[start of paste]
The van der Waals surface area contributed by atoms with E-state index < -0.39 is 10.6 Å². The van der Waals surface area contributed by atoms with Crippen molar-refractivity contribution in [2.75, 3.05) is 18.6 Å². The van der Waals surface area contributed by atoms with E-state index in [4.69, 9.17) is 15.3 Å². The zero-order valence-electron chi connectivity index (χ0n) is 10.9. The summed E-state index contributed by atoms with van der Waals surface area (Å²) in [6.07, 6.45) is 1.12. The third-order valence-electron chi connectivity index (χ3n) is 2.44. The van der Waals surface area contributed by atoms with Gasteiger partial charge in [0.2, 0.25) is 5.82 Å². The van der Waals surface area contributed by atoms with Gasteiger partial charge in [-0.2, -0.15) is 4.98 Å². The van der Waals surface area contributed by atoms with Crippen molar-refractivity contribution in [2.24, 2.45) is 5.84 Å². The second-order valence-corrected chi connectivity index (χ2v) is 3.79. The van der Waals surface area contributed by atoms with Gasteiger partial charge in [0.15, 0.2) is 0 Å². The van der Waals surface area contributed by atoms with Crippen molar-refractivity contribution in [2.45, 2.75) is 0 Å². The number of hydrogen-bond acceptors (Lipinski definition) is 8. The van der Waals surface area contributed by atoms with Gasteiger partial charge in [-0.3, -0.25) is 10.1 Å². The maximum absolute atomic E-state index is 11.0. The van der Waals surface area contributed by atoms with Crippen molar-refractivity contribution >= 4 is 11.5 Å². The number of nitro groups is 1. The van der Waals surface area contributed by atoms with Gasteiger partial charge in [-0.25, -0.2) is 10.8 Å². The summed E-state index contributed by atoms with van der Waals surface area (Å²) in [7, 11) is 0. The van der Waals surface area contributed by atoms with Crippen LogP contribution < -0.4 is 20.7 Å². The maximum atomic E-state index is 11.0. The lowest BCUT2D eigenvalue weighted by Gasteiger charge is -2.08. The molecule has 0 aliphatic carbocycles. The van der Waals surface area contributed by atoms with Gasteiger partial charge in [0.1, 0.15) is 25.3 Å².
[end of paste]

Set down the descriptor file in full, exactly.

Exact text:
The van der Waals surface area contributed by atoms with E-state index < -0.39 is 10.6 Å². The van der Waals surface area contributed by atoms with Crippen molar-refractivity contribution in [2.75, 3.05) is 18.6 Å². The van der Waals surface area contributed by atoms with E-state index in [4.69, 9.17) is 15.3 Å². The zero-order valence-electron chi connectivity index (χ0n) is 10.9. The summed E-state index contributed by atoms with van der Waals surface area (Å²) in [6.07, 6.45) is 1.12. The third-order valence-electron chi connectivity index (χ3n) is 2.44. The van der Waals surface area contributed by atoms with Gasteiger partial charge in [0.2, 0.25) is 5.82 Å². The van der Waals surface area contributed by atoms with Gasteiger partial charge in [-0.2, -0.15) is 4.98 Å². The van der Waals surface area contributed by atoms with Crippen molar-refractivity contribution in [2.24, 2.45) is 5.84 Å². The second-order valence-corrected chi connectivity index (χ2v) is 3.79. The van der Waals surface area contributed by atoms with Gasteiger partial charge in [0.15, 0.2) is 0 Å². The van der Waals surface area contributed by atoms with Crippen molar-refractivity contribution in [2.45, 2.75) is 0 Å². The number of hydrogen-bond acceptors (Lipinski definition) is 8. The van der Waals surface area contributed by atoms with Gasteiger partial charge in [-0.3, -0.25) is 10.1 Å². The maximum absolute atomic E-state index is 11.0. The van der Waals surface area contributed by atoms with Crippen molar-refractivity contribution >= 4 is 11.5 Å². The number of nitro groups is 1. The van der Waals surface area contributed by atoms with Gasteiger partial charge in [-0.25, -0.2) is 10.8 Å². The summed E-state index contributed by atoms with van der Waals surface area (Å²) in [7, 11) is 0. The van der Waals surface area contributed by atoms with Crippen LogP contribution < -0.4 is 20.7 Å². The maximum atomic E-state index is 11.0. The lowest BCUT2D eigenvalue weighted by Gasteiger charge is -2.08. The molecule has 0 aliphatic carbocycles. The van der Waals surface area contributed by atoms with Gasteiger partial charge in [0.1, 0.15) is 25.3 Å².